Cisco once tried to popularize fog computing as an alternative to the edge. If you’ve never heard of it, you are not alone. For a short period, fog computing gave rise to a new industry group called the OpenFog Consortium (because the industry needed another group with open prefixing its name), but this was eventually absorbed into a larger association known as the Industry IoT Consortium. Mentioned zero times at Informa’s edge event in London this week, fog computing has evaporated like morning mist.
Pity, because it is a better description of the edge than “the edge,” as well as being a metaphor that suitably captures the industry’s befuddlement in this area. As an expression, the edge really does not make any sense at all, suggesting networks have a firm boundary like a baseball field. If they do, it is the coverage limit in rural areas – and that’s not the sort of place where someone would necessarily want to put a lot of computing power. Fog, by contrast, alludes to the drift and dispersal of IT resources across the entire network – from central data facilities to user gadgetry.
No one in telecom is very clear if this decentralization makes sense or what form it could take. Typically, operators favor centralization. “We do not want to put a lot of edge clouds out there,” said Terje Jensen, head of network architecture at Norway’s Telenor, during a presentation at the Informa’s London event. “We want to centralize as much as we can.”
Dotting the landscape with “edge centers,” even if it means kitting out existing premises, would probably not be cheap. Operators would presumably have to invest in additional server equipment and software licenses, at least. Unsurprisingly, then, the cheerleaders for this network rearchitecting include equipment vendors like Intel and software developers, whether big or small. Intel estimates the “edge silicon” market will be worth $ 65 billion by 2024 (it’s unclear if this means cumulative industry revenues by then, but Gartner put annual semiconductor sales at $ 595 billion last year).
Puking in the metaverse
There are a few reasons why an operator might do it, conceded Jensen. The most exciting is all about service improvement. By shortening the journey for a data signal between the customer and the site, an operator could reduce latency, a lag that might interfere with more advanced applications. Otherwise, virtual reality would be disorienting enough to have headset wearers puking over their omnidirectional treadmills after just a few seconds in the metaverse.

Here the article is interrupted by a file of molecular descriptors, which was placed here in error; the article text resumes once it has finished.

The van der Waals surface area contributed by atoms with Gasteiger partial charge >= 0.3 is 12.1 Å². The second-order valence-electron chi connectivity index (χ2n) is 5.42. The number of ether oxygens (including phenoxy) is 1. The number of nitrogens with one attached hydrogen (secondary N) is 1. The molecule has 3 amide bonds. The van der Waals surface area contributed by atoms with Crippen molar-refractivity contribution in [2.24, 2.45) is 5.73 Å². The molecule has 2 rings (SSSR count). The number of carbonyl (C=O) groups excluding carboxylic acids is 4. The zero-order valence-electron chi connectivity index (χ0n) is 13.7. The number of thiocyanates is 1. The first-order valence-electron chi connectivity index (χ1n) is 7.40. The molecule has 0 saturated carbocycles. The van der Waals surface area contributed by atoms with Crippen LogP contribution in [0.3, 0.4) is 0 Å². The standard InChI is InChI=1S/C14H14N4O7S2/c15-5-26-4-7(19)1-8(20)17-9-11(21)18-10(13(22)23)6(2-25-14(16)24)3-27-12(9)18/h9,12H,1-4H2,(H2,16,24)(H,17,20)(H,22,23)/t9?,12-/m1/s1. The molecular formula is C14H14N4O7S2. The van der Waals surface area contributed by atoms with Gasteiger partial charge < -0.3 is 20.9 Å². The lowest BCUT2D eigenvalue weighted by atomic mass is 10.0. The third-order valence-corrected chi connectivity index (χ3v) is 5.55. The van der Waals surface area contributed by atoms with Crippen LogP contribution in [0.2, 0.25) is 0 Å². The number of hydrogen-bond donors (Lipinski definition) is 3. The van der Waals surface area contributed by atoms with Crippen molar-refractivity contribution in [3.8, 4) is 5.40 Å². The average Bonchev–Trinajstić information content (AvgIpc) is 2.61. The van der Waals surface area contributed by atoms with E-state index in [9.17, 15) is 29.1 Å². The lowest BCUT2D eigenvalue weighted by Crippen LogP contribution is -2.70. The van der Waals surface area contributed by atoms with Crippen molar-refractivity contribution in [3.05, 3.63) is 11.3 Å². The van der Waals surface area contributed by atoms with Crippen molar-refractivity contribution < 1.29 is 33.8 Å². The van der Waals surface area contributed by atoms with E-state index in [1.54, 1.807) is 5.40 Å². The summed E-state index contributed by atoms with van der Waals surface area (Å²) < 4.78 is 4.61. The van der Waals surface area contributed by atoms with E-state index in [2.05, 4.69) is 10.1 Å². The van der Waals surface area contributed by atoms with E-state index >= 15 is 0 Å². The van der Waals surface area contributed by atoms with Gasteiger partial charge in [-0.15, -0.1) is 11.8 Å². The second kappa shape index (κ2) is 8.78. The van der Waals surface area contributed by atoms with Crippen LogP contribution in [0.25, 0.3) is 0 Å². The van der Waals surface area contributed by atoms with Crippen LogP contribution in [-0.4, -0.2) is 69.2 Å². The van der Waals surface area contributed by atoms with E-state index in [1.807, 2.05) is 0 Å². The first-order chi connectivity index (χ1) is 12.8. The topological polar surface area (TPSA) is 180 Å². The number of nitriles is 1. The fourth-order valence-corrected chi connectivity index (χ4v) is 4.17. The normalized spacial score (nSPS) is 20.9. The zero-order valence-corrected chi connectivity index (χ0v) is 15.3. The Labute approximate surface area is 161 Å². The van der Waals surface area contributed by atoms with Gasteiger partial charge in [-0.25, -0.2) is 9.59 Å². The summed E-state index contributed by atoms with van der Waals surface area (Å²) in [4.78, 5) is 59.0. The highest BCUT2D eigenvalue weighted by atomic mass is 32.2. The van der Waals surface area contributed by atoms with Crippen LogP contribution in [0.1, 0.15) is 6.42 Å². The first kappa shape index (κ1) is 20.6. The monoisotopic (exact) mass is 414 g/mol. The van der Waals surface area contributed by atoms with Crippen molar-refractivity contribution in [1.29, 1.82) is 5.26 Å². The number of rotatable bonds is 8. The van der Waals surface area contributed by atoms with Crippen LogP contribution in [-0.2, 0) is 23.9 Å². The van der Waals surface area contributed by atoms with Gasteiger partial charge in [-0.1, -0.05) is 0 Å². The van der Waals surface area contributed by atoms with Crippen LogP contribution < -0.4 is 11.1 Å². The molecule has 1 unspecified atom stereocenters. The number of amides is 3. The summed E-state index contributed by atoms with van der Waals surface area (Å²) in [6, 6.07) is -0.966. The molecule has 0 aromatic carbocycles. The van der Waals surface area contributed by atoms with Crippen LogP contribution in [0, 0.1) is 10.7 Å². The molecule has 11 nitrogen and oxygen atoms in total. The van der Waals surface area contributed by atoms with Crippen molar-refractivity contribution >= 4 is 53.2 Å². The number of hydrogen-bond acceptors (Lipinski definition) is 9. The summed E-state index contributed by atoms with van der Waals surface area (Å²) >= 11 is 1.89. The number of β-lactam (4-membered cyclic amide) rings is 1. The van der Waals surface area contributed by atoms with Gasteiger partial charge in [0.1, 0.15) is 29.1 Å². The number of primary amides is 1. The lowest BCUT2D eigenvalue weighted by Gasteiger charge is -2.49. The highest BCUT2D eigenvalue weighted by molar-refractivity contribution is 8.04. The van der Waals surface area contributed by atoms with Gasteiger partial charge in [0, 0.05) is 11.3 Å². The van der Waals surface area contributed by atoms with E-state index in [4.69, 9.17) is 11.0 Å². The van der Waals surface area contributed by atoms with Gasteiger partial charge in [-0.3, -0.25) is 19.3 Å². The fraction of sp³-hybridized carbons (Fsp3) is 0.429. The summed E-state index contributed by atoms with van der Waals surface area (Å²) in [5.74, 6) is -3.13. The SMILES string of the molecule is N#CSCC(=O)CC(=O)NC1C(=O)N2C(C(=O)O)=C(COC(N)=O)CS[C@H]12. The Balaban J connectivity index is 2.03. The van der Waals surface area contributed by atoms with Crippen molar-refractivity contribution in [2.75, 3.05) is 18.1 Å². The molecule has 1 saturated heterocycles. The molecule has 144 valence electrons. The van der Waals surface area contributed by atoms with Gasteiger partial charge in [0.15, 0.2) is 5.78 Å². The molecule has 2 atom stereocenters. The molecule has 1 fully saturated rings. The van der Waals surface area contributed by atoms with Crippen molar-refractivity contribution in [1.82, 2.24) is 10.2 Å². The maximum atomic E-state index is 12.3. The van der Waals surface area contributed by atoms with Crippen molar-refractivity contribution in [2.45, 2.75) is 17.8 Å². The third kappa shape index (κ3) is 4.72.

But the metaverse remains science fiction, and operators do not want to build the low-latency infrastructure for it if all the additional revenues end up with Facebook or other members of Big Tech. Today’s latency-sensitive applications do not need an edge site for every town. Three UK believes it can address customer needs for “reduced latency” through a network comprising just three big data centers and 19 edge facilities.
Other UK operators seem in broad agreement. “The fiber lengths are not as long as in the US and the incremental benefits of latency are quite small compared to large countries,” said Viraj Abhayawardhana, who works in network strategy at BT. Vodafone UK, which partners with AWS at the edge, expects to make do with a handful of edge sites, at most. So far, it has deployed only one, while its German sibling operates three.
Business customers, however, might want data processing to be done locally, according to the BT executive, at least partly to ensure they comply with data sovereignty laws. But this does not sound like an especially convincing “use case” for the telco edge. For one thing, sovereignty concerns tend to be national, not more localized (any UK data center would probably do for a UK business, regardless of location). And a company seriously worried data could fall into the wrong hands seems likelier to have its own private cloud. There could still be opportunity for a telco – but it is less clear.
The other main reason for investing in the edge is about internal efficiency. In France, Cellnex, an infrastructure owner, is helping to shift parts of a radio access network (RAN) that Bouygues operates into 100 edge facilities, for instance. But this is about centralization rather than decentralization. IT resources in the RAN usually sit at the bottom of a mast. A “cloud RAN,” as operators call it, means sucking them into a smaller number of facilities and using less IT equipment. Without suitable fiber connections back to the masts, latency becomes an issue.
For this reason, Tommi Uitto, the head of Nokia’s mobile business, thinks many operators will consolidate only their RAN central units, responsible for the functions that are not latency-sensitive, and leave the so-called distributed units (DUs) at masts. “The DU must be no more than 20 kilometers away from the cell site because it has real-time-sensitive functions,” he said during a recent interview. “In practice, it might not make sense for anybody to build a new grid of this type of edge sites, and that is why we believe most DUs will actually reside at the cell site.”
That makes it even harder to envisage an edge deployment numbering hundreds of sites in a particular country. If an operator could use those sites for both DU functions and other IT resources, the business case would undoubtedly be stronger. But operators increasingly look like the unglamorous assistants to Big Tech on the customer-facing side, clinging on where they can. Amazon does not require a telco partnership to sell AWS to a business or Amazon Prime to a household. Does it need one to sell edge services?
Read the rest of the article at Data Center Knowledge’s sister publication, Light Reading.